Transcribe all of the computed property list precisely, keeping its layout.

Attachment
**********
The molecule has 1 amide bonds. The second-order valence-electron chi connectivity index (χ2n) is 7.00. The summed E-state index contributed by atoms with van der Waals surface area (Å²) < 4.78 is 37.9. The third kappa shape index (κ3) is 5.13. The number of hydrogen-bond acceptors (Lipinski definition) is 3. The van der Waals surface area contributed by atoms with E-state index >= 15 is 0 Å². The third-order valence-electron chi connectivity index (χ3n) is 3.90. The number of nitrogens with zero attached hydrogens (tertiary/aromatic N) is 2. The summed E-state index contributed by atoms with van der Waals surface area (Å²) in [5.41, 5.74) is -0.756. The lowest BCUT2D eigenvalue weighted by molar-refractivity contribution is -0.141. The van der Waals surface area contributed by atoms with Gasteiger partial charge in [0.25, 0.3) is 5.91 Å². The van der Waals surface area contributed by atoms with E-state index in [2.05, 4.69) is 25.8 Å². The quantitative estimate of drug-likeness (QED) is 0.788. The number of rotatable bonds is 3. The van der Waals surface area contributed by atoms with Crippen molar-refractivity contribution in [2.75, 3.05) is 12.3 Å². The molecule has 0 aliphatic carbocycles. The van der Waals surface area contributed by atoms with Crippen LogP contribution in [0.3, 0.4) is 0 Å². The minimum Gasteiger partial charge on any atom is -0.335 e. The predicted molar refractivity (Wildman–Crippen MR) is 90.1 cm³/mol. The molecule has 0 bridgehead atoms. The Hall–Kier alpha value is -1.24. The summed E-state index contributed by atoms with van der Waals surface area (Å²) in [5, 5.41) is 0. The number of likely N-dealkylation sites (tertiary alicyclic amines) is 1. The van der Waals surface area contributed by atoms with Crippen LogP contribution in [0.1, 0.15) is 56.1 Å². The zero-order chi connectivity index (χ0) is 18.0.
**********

The molecule has 1 amide bonds. The second-order valence-electron chi connectivity index (χ2n) is 7.00. The summed E-state index contributed by atoms with van der Waals surface area (Å²) < 4.78 is 37.9. The third kappa shape index (κ3) is 5.13. The number of hydrogen-bond acceptors (Lipinski definition) is 3. The van der Waals surface area contributed by atoms with E-state index >= 15 is 0 Å². The third-order valence-electron chi connectivity index (χ3n) is 3.90. The number of nitrogens with zero attached hydrogens (tertiary/aromatic N) is 2. The summed E-state index contributed by atoms with van der Waals surface area (Å²) in [5.41, 5.74) is -0.756. The lowest BCUT2D eigenvalue weighted by molar-refractivity contribution is -0.141. The van der Waals surface area contributed by atoms with Gasteiger partial charge in [0.25, 0.3) is 5.91 Å². The van der Waals surface area contributed by atoms with E-state index in [2.05, 4.69) is 25.8 Å². The quantitative estimate of drug-likeness (QED) is 0.788. The number of rotatable bonds is 3. The van der Waals surface area contributed by atoms with Crippen molar-refractivity contribution in [2.75, 3.05) is 12.3 Å². The molecule has 0 aliphatic carbocycles. The van der Waals surface area contributed by atoms with Crippen LogP contribution in [0.3, 0.4) is 0 Å². The minimum Gasteiger partial charge on any atom is -0.335 e. The predicted molar refractivity (Wildman–Crippen MR) is 90.1 cm³/mol. The molecule has 0 bridgehead atoms. The Hall–Kier alpha value is -1.24. The summed E-state index contributed by atoms with van der Waals surface area (Å²) in [5, 5.41) is 0. The number of likely N-dealkylation sites (tertiary alicyclic amines) is 1. The van der Waals surface area contributed by atoms with Crippen LogP contribution in [0.1, 0.15) is 56.1 Å². The zero-order chi connectivity index (χ0) is 18.0.